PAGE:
What fun! With November upon us, as the landscape turns a bit . . . bleak, and as it seems to give off somewhat “maudlin” vibes, we Quills have taken up the subject “PICTURE THIS!” Each of us will share a picture or two of something that represents a person, place, or thing, from one or more of our stories.
First up, is Robin Lythgoe, author of As the Crow Flies. What have you got for us today, Robin?
Making up worlds is one of the best things about writing in the fantasy genre. It’s also hard work! There’s a lot of space for the fantasy author to let their imagination run wild, but we also need to tether our settings to a reality the average reader can relate to.
My short story, The High Roads, opens in the woods as night approaches . . .
Read more here.
P.S. Broads, author of A Hero's Curse, has some things to share with us. What say you, Parker?
Long have images stirred my imagination. I recall flipping through dusty old classics looking for illustrations. I would sit and stare at the The Chronicles of Narnia, or histories on Greek myth, entranced by the sketches within.
But images do more than keep me flipping through my tattered copy of Treasure Island--are what start the whole story for me. C.S. Lewis talked about the same. When discussing how he came to write the books of Narnia, he wrote that they “all began with a picture of a Faun carrying an umbrella and parcels in a snowy wood.” My own storytelling is similar. I write from images in my head. For me it was the picture of a young blind girl standing in the desert, listening to a long awaited storm rolling in . . .
For more, click here.
Now, for my thoughts . . .
The Oathtaker Series is set in a medieval sort of time. Of course, as it is a fantasy, it does not correlate to any actual historical age in our world. Thus, as the author, I had the pleasure of making it exactly what I wanted to be. With a fantasy, the author chooses all of the details of that world in which the tale is set. So, that world is what the author says it is—nothing more, and nothing less. There are no rights or wrongs when it comes to what technology might be available, how people dress, what they eat—or even, the language they use, or the way they speak. (Few of us could read the languages actually spoken in our world during the medieval period anyway, so why pretend to write in a manner exactly representative of those days?) Consequently, “medieval” is not an altogether apt description of Oosa, the land of the Oathtakers and Select.
I’ve decided to share pictures of a couple of buildings from my tales. While I, of course, cannot find an exact picture of any of them, here is a description of the wayfarers’ hut in which the twins, Reigna and Eden, are born, from the opening chapter of Oathtaker: The Oathtaker Series, Volume One:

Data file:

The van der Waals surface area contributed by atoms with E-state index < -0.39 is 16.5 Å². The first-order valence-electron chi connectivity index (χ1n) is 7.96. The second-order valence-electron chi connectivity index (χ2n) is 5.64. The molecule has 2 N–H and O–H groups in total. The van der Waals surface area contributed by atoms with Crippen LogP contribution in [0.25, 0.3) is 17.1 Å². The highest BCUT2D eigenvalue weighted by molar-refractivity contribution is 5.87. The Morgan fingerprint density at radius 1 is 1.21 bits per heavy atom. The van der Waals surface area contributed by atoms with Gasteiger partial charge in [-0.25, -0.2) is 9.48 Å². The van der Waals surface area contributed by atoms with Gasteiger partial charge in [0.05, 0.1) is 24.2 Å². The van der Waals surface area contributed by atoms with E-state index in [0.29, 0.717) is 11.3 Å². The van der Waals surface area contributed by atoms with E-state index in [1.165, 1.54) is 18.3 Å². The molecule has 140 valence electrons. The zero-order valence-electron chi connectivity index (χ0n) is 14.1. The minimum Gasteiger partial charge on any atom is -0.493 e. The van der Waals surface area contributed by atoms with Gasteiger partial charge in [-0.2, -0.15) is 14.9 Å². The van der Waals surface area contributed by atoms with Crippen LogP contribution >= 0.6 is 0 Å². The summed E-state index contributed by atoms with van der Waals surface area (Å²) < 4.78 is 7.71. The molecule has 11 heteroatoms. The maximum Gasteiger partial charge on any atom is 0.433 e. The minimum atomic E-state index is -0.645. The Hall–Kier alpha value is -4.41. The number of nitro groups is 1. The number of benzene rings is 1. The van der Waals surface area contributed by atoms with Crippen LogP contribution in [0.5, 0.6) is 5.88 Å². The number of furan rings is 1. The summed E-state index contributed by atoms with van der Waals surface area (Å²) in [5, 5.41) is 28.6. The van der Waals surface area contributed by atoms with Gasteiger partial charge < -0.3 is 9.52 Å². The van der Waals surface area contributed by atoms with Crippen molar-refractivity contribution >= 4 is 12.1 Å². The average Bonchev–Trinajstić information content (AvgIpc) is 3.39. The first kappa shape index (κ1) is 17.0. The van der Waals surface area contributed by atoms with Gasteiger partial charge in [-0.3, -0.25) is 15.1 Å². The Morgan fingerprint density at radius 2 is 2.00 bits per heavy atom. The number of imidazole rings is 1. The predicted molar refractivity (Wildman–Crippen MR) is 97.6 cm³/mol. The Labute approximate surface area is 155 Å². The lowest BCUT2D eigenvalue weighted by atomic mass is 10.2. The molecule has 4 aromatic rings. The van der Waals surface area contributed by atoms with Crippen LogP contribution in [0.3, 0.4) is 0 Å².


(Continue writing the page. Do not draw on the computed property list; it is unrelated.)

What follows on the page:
"The wayfarers’ hut stood at a distance of about twenty long strides. Branches of the great oak in which she sat reached out and over the hut, which was old and nearly hidden among the surrounding brush and trees.
Something over ten-foot square and about as high, the building sported a dilapidated exterior. Its lower walls were made of mottled red-brown river rock packed together with clay from the nearby riverbed. Moss covered, it had begun to decay from a combination of age, weather, and neglect. Ivy surrounded the structure, holding to it tenaciously, as though it intentionally, maliciously, pursued the building’s demise.
The hut had no windows, only a small opening near the roof that served to allow smoke and heat an escape, and a single low door, rounded at the top, likely barred from the inside. Though wayfarers traditionally used such huts in days past, few of the cabins remained standing. This one had withstood the test of time—if only barely."
This picture is of something close to the hut. It is not of red-brown river rock, and is missing the rounded door, but it has the right “flavor.”
By contrast, the sanctuaries in Oathtaker, are grand buildings. Here, readers learn, the Select and their Oathtakers study, train, worship, and fellowship with one another. Here is the bit of a description from when Mara and Dixon are traveling to Polesk, when she gets her first glimpse of the city from a distance: